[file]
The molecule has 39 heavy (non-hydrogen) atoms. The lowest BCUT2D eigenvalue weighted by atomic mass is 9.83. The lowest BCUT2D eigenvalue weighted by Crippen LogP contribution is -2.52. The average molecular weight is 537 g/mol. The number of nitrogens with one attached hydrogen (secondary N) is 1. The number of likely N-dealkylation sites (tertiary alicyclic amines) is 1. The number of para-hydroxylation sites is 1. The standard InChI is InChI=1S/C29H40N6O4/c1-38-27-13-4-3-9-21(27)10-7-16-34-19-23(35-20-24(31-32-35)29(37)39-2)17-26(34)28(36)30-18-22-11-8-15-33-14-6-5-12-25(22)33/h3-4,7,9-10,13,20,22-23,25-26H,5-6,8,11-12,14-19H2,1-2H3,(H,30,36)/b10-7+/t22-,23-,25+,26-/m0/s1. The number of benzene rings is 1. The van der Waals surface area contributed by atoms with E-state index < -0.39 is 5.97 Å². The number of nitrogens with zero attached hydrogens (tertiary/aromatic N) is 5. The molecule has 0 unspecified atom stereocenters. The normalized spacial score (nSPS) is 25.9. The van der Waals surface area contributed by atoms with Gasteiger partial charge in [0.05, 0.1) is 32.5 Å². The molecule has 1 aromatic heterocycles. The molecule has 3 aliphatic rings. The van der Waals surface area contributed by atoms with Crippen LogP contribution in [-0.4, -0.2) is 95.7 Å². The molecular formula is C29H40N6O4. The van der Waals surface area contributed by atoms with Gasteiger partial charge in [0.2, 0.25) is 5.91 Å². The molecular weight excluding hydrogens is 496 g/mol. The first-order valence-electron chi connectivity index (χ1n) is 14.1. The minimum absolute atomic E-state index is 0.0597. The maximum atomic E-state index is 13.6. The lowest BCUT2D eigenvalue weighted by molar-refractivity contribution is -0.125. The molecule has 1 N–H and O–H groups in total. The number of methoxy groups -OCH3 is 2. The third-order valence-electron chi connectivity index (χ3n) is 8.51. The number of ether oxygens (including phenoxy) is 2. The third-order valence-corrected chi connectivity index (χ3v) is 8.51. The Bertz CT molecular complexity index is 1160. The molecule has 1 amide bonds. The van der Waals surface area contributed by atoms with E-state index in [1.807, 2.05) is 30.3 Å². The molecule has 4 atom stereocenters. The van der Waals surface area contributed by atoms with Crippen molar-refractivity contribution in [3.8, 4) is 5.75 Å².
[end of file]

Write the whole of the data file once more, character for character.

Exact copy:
The molecule has 39 heavy (non-hydrogen) atoms. The lowest BCUT2D eigenvalue weighted by atomic mass is 9.83. The lowest BCUT2D eigenvalue weighted by Crippen LogP contribution is -2.52. The average molecular weight is 537 g/mol. The number of nitrogens with one attached hydrogen (secondary N) is 1. The number of likely N-dealkylation sites (tertiary alicyclic amines) is 1. The number of para-hydroxylation sites is 1. The standard InChI is InChI=1S/C29H40N6O4/c1-38-27-13-4-3-9-21(27)10-7-16-34-19-23(35-20-24(31-32-35)29(37)39-2)17-26(34)28(36)30-18-22-11-8-15-33-14-6-5-12-25(22)33/h3-4,7,9-10,13,20,22-23,25-26H,5-6,8,11-12,14-19H2,1-2H3,(H,30,36)/b10-7+/t22-,23-,25+,26-/m0/s1. The number of benzene rings is 1. The van der Waals surface area contributed by atoms with E-state index < -0.39 is 5.97 Å². The number of nitrogens with zero attached hydrogens (tertiary/aromatic N) is 5. The molecule has 0 unspecified atom stereocenters. The normalized spacial score (nSPS) is 25.9. The van der Waals surface area contributed by atoms with Gasteiger partial charge in [0.05, 0.1) is 32.5 Å². The molecule has 1 aromatic heterocycles. The molecule has 3 aliphatic rings. The van der Waals surface area contributed by atoms with Crippen LogP contribution in [-0.4, -0.2) is 95.7 Å². The molecular formula is C29H40N6O4. The van der Waals surface area contributed by atoms with Gasteiger partial charge in [0.2, 0.25) is 5.91 Å². The molecular weight excluding hydrogens is 496 g/mol. The first-order valence-electron chi connectivity index (χ1n) is 14.1. The minimum absolute atomic E-state index is 0.0597. The maximum atomic E-state index is 13.6. The lowest BCUT2D eigenvalue weighted by molar-refractivity contribution is -0.125. The molecule has 1 N–H and O–H groups in total. The number of methoxy groups -OCH3 is 2. The third-order valence-electron chi connectivity index (χ3n) is 8.51. The number of ether oxygens (including phenoxy) is 2. The third-order valence-corrected chi connectivity index (χ3v) is 8.51. The Bertz CT molecular complexity index is 1160. The molecule has 1 amide bonds. The van der Waals surface area contributed by atoms with E-state index in [1.807, 2.05) is 30.3 Å². The molecule has 4 atom stereocenters. The van der Waals surface area contributed by atoms with Crippen molar-refractivity contribution in [3.8, 4) is 5.75 Å².